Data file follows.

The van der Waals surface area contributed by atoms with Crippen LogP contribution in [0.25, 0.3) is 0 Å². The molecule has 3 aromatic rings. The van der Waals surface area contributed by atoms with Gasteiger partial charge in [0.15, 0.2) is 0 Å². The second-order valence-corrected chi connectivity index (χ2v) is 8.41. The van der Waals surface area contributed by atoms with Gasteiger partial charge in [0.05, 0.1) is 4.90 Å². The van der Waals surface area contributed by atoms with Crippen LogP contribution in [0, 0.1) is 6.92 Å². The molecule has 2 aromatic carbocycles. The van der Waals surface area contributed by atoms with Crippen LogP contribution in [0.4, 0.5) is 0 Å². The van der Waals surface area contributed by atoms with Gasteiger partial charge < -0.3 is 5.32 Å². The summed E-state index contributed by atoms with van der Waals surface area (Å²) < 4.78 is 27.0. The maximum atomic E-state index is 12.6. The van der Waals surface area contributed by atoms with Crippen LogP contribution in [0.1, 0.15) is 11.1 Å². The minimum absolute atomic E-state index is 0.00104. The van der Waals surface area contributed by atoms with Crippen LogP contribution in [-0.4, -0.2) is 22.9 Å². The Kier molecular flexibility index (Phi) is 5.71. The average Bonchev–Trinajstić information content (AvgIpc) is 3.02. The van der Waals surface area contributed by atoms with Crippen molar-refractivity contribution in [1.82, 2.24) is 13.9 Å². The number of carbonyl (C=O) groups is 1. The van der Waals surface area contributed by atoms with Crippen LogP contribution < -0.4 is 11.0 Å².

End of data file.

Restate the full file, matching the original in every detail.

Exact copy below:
The van der Waals surface area contributed by atoms with Crippen LogP contribution in [0.25, 0.3) is 0 Å². The molecule has 3 aromatic rings. The van der Waals surface area contributed by atoms with Gasteiger partial charge in [0.15, 0.2) is 0 Å². The second-order valence-corrected chi connectivity index (χ2v) is 8.41. The van der Waals surface area contributed by atoms with Gasteiger partial charge in [0.05, 0.1) is 4.90 Å². The van der Waals surface area contributed by atoms with Crippen LogP contribution in [0, 0.1) is 6.92 Å². The molecule has 2 aromatic carbocycles. The van der Waals surface area contributed by atoms with Crippen LogP contribution in [0.4, 0.5) is 0 Å². The van der Waals surface area contributed by atoms with Gasteiger partial charge < -0.3 is 5.32 Å². The summed E-state index contributed by atoms with van der Waals surface area (Å²) < 4.78 is 27.0. The maximum atomic E-state index is 12.6. The van der Waals surface area contributed by atoms with Crippen LogP contribution in [0.1, 0.15) is 11.1 Å². The minimum absolute atomic E-state index is 0.00104. The van der Waals surface area contributed by atoms with Crippen LogP contribution in [-0.4, -0.2) is 22.9 Å². The Kier molecular flexibility index (Phi) is 5.71. The average Bonchev–Trinajstić information content (AvgIpc) is 3.02. The van der Waals surface area contributed by atoms with Crippen molar-refractivity contribution in [1.82, 2.24) is 13.9 Å². The number of carbonyl (C=O) groups is 1. The van der Waals surface area contributed by atoms with Crippen LogP contribution < -0.4 is 11.0 Å².